Star Wars Art of Colouring The Force Awakens by Lucasfilm
|Star Wars Art of Colouring The Force Awakens by Lucasfilm|
|Reviewer: John Lloyd|
|Summary: Somewhat late as a Force Awakens tie-in is this colouring book, but it's designed to make sure you don't fret about that – or anything. It's actually pleasantly successful.|
|Buy? Yes||Borrow? No|
|Pages: 128||Date: March 2017|
Without giving any spoilers away, the end of The Force Awakens sees a character and their peace interrupted. While said person probably has The Force to give them some restful ease, you never know what else they used. They may, for one, have dabbled in colouring-in books, and their much-lauded effect on the mind – that of calming it and providing a meditative, simple yet creative task for it. Whether that is the case or not, there are books set in the Star Wars universe for people to join in in that way – and this is the best I've seen.
We start with a tiny, easing essay, relieving a point I belaboured the last time I met with one of these books, about how accurate you're supposed to remain to the film, and how much leeway you should give yourself to just go create. Maximum leeway is offered here, so it's pencils out and let's stop playing mini-lightsabres with them and get drawing. On the whole, every right-hand page is a character or scene from the film, right down to the most minor of personnel I've long since forgotten ever featured. The reverse of those is generally a mandala set, although sometimes this becomes a double-page spread of a pattern.
On those occasions, you get the usual impossible-to-get-down-the-centrefold problem, but I think on the whole this is a sensibly constructed volume. Yes, you have to crack the spine to get anywhere, especially with the mandala sets going right into to the centre of the spread, but the scenes and characters are generally in a large field of blank you can leave white, and there's no issue here. Some of the mandalas are fun in the way they play around with spherical metallic shapes, and Millennium Falcons – I did laugh at the almost heraldic rose patterns made out of Stormtrooper helmets. The portraits are generally embellished with ribbons, banners and wafty bits of filigree, so however much veracity you seek you can always try and have some harmonious colour matching.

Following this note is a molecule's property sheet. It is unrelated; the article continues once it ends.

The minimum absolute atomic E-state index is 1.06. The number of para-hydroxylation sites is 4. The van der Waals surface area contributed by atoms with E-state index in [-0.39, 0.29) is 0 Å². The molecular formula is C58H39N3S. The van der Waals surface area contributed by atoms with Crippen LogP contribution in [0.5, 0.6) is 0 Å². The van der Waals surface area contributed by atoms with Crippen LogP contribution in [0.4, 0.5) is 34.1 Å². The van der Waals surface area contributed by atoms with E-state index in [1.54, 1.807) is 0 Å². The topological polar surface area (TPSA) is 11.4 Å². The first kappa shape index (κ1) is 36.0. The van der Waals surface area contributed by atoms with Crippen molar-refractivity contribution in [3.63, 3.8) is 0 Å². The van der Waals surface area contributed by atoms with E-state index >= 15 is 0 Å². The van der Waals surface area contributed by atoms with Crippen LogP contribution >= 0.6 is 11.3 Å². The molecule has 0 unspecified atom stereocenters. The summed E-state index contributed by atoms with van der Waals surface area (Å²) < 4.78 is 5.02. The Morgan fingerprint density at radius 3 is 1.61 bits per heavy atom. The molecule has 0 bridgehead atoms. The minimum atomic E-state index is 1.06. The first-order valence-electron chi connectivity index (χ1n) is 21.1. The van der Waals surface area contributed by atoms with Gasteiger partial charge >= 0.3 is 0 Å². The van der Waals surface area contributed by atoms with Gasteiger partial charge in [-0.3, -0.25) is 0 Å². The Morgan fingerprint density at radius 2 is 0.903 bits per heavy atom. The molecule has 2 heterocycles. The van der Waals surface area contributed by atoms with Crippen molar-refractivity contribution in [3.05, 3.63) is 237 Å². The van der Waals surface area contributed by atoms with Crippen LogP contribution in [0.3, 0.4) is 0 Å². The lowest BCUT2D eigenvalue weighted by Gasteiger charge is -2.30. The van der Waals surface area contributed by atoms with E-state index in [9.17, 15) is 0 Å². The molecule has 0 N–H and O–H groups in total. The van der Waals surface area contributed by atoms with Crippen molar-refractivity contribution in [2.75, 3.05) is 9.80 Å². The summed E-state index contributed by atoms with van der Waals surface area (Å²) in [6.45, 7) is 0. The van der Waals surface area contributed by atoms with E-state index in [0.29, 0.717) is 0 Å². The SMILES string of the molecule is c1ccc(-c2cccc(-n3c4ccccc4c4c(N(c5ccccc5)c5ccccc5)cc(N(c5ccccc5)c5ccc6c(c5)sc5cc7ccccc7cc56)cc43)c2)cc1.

As before, a couple of the images are very black, leaving you with little to do – at least there is no Darth Vader this time for you to conclude illustrating. But if you want a lime green Chewbacca for a change, go for it – this world is your world on these pages, and you can take on board as little or as much as you know about the film as takes your fancy. It's actually quite amazing to expect such passivity and pleasance to come from such a high-octane source, but the creators have managed it here.
I must thank the publishers for my review copy.
There is always Star Wars: Colouring By Numbers by LucasFilm if even colour decisions are too stressful for you.
Star Wars Art of Colouring The Force Awakens by Lucasfilm is in the Our Top 10 Colouring Books for Lockdown.
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